Ehrlich shop has since 1880 had a predilection for historic sites. 25 Court Street was close to the spot where from 1721-1726 James Franklin had, with the assistance of his brother Benjamin, published The New-England Courant. In 1908 the firm moved a few doors up Court Street to number 37, on the opposite corner of the alley that is grandiloquently named Franklin Avenue. This new location was on the site of the one-time printing office of Edes and Gill, publishers of the Boston Gazette, in whose back room some of the “Indians” of the Boston Tea Party assumed their disguises. Soon after the end of World War II at which time the store was located at 33 Court Street a move around the corner to 207 Washington Street brought the shop diagonally across from the Old State House and onto the site occupied from 1610-1808 by the First Church of Boston. The demolition of 207 Washington Street in 1967 caused still another move to 32 Tremont Street, adjoining King’s Chapel burying Ground, which is the oldest cemetery in Boston.
The David P. Ehrlich Co. has not just occupied sites intimately associated with Boston history and institutions; it has in the past century become a Boston institution in its own right. It has specialized in fine cigars, pipes, and pipe tobacco. In addition to the retail business, the firm has long specialized in the manufacture of pipes, both from Algerian briar root…
That gave the history of the brand and was written in a way that fascinated me. I included a lot of because of that. I knew that the pipe I was working on was stamped Imported Briar which generally points to a pipe made elsewhere for Ehrlich and brought to the US.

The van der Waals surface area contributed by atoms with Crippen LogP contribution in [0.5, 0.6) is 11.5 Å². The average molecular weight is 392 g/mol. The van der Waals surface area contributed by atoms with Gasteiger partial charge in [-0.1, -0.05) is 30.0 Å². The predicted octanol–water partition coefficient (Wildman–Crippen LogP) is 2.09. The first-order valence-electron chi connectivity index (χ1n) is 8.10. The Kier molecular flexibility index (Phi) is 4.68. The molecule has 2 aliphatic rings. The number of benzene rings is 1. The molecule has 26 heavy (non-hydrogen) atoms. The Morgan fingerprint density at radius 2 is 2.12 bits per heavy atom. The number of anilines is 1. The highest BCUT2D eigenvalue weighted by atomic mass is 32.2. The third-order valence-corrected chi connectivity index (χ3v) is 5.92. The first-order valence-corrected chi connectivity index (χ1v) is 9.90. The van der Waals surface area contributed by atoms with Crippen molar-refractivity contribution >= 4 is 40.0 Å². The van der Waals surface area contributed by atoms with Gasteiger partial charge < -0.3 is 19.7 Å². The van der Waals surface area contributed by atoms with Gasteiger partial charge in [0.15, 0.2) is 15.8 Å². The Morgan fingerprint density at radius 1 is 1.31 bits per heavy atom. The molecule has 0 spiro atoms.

I turned my attention to the stem. It was lightly oxidized from sitting around in the store who had stocked it. I scrubbed it with cotton pads and Soft Scrub all purpose cleanser. I worked on it until the stem surface was clean and ready polish.I touched up the Circle E stamp on the side of the stem with Rub’n Buff Antique gold. The stamp was not deep so while it worked there are spots on the circle where it is light.I polished the stem with micromesh sanding pads – dry sanding with 1500-12000 grit pads. I wiped the stem down after each pad with a cloth impregnated with Obsidian Oil. I polished it with Before & After Stem Polish – both Fine and Extra Fine then gave it a final coat of Obsidian Oil and set it aside to dry. This UNSMOKED/NEW OLD STOCK Ehrlich Select Imported Briar Panel Billiard with a Saddle Vulcanite stem looks really good. The grain around the bowl and shank stands out with the contrasting brown stains. I put the pipe back together and buffed the pipe with Blue Diamond on the wheel (being careful of the stamping on the stem so as not to damage that). I gave the bowl and stem multiple coats of carnauba wax and buffed the pipe with a clean buffing pad to raise the shine. I hand buffed it with a microfiber cloth to deepen the shine. The dimensions of this pipe are – Length: 5 inches, Height: 1 ¾ inches, Outside diameter of the bowl: 1 ¼ inches, Chamber diameter: ¾ of an inch. The weight of the pipe is 1.20 ounces/34 grams. It is a great looking pipe and one that will be going on the rebornpipes store in the American Pipe Makers section. If you want to add it to your collection let me know via email to firstname.lastname@example.org or by message. Thanks for walking through the cleanup with me.